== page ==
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It is Valentine’s week so it feels very timely to be answering a question that was sent in from a Type 5 reader asking, “How do I stay connected with my emotions and not detach when it is important to do so? Please review my overview blog on Type 5 for background. I decided to reach out to my panel of experts…the Type 5s in my life for their input to this question. Needless to say, it was not an easy response for the majority of them, which is why this question is so powerful.
Type 5s are in the Thinking Triad and identify powerfully with; “A sense of being a detached, outside observer of the world – not part of it. They resist recognizing physical presence and state, feelings and needs, from the book “The Wisdom of the Enneagram”.
All respondents shared that this was an ability that came after conscious choice and life experience; that cultivating awareness was a first step in making any shift to what the natural inner patterns are. In the book mentioned above, Riso & Hudson identify the power of the Enneagram to help us let go of the limiting mechanisms of the personality so that we can more deeply experience who and what we really are. Growth and change always are preceded by awareness. We typically are moved to make change when we experience a level of discomfort in the results that our natural learned responses to life are bringing.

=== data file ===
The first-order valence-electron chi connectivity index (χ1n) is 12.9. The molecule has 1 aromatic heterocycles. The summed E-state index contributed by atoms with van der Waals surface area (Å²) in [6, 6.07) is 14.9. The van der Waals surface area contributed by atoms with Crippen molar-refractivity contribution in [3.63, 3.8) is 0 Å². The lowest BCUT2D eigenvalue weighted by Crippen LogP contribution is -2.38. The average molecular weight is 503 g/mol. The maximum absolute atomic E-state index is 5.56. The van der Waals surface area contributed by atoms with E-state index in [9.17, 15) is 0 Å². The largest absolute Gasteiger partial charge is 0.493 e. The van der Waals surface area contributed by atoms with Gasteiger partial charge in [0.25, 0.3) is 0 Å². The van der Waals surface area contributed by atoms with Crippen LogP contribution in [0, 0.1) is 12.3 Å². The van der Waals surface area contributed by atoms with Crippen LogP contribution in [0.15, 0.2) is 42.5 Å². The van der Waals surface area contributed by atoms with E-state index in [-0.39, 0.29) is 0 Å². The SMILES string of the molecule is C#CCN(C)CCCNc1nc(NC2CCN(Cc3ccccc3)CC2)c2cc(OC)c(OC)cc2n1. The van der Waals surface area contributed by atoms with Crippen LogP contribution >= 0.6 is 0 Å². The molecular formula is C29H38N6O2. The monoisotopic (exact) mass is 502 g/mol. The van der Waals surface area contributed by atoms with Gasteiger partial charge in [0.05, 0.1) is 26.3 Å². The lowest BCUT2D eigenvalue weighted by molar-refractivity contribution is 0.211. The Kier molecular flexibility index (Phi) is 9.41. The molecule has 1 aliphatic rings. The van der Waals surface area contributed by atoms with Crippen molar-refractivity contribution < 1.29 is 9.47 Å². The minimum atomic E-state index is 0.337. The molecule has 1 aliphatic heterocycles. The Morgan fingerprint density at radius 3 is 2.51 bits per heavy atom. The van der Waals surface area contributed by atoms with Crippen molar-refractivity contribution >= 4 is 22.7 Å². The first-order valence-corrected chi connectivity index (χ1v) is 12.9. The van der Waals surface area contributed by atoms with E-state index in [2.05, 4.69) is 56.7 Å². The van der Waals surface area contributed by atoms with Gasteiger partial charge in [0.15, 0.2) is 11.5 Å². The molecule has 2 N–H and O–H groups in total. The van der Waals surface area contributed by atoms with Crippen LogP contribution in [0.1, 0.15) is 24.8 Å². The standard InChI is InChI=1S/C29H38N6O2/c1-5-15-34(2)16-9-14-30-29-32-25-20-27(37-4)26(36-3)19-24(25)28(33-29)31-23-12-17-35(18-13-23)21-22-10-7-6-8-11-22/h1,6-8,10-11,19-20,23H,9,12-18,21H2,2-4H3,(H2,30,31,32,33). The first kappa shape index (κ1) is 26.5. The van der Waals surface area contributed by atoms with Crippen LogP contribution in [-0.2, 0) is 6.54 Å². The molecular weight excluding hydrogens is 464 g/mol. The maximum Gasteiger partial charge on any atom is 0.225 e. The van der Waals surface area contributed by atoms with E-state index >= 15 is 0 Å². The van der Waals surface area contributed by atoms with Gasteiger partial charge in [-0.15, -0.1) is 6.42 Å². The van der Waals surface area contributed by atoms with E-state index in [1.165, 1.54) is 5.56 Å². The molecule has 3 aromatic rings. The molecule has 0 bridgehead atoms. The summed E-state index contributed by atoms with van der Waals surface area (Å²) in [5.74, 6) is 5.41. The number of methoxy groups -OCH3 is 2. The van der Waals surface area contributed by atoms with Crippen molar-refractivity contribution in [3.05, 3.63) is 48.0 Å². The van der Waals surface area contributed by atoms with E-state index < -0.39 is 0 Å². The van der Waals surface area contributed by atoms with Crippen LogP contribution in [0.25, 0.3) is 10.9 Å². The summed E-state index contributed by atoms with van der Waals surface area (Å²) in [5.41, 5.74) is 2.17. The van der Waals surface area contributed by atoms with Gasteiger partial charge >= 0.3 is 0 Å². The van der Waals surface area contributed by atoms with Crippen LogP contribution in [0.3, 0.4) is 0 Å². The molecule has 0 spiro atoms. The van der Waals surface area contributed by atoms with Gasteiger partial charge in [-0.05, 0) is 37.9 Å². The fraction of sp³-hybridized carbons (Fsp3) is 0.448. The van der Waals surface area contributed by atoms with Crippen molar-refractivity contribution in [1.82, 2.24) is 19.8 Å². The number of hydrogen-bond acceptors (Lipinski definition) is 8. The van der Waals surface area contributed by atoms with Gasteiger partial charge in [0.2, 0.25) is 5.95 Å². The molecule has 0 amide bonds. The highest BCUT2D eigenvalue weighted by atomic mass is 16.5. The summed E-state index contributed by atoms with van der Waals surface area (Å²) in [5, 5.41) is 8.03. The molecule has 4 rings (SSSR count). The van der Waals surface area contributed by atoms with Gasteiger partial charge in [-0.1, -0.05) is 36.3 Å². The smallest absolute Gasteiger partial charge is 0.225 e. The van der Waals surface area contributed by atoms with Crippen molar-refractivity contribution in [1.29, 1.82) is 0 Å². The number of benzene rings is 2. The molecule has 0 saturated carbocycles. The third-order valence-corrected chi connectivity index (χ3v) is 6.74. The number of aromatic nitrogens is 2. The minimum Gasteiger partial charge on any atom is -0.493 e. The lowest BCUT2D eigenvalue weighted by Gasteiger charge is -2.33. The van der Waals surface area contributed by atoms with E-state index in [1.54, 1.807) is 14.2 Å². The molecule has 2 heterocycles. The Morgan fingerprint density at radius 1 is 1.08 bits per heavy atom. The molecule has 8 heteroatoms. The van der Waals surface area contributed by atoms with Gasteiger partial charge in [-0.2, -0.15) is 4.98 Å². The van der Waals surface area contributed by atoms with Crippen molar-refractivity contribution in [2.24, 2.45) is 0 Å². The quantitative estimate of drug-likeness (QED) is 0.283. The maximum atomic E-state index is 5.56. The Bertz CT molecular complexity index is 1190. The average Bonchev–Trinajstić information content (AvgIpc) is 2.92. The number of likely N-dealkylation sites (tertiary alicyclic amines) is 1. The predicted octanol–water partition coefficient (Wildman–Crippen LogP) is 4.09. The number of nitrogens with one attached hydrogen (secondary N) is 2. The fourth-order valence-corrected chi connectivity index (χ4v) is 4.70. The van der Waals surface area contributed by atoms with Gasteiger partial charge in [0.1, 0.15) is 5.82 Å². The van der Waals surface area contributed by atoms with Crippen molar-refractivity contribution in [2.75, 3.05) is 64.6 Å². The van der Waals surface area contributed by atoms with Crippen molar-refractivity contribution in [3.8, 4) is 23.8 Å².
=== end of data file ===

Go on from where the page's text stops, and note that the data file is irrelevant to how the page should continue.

So here are few responses this question elicited.
1. I do disconnect in order to protect my ego. When emotions surface, I could get defensive or I couldn’t find my way out. The emotions initially stopped my thinking! This was an evolution, a decision to not be immobilized by my emotions, to invite a sense of curiosity in. To relax into it or surrender to worrying what people will think. To stay in my body and stay focused on the ultimate desire or outcome. To bring clarity of purpose to what my partners in relationship need from me. To invite a level of honesty in – hiding and withholding have been life long patterns. I had to find a safe environment to explore then remind myself that “We’re all bozos on this bus of life. View it as a growth not a limitation…like the bud before it becomes a leaf. My ultimate desire – looking for peace and joy.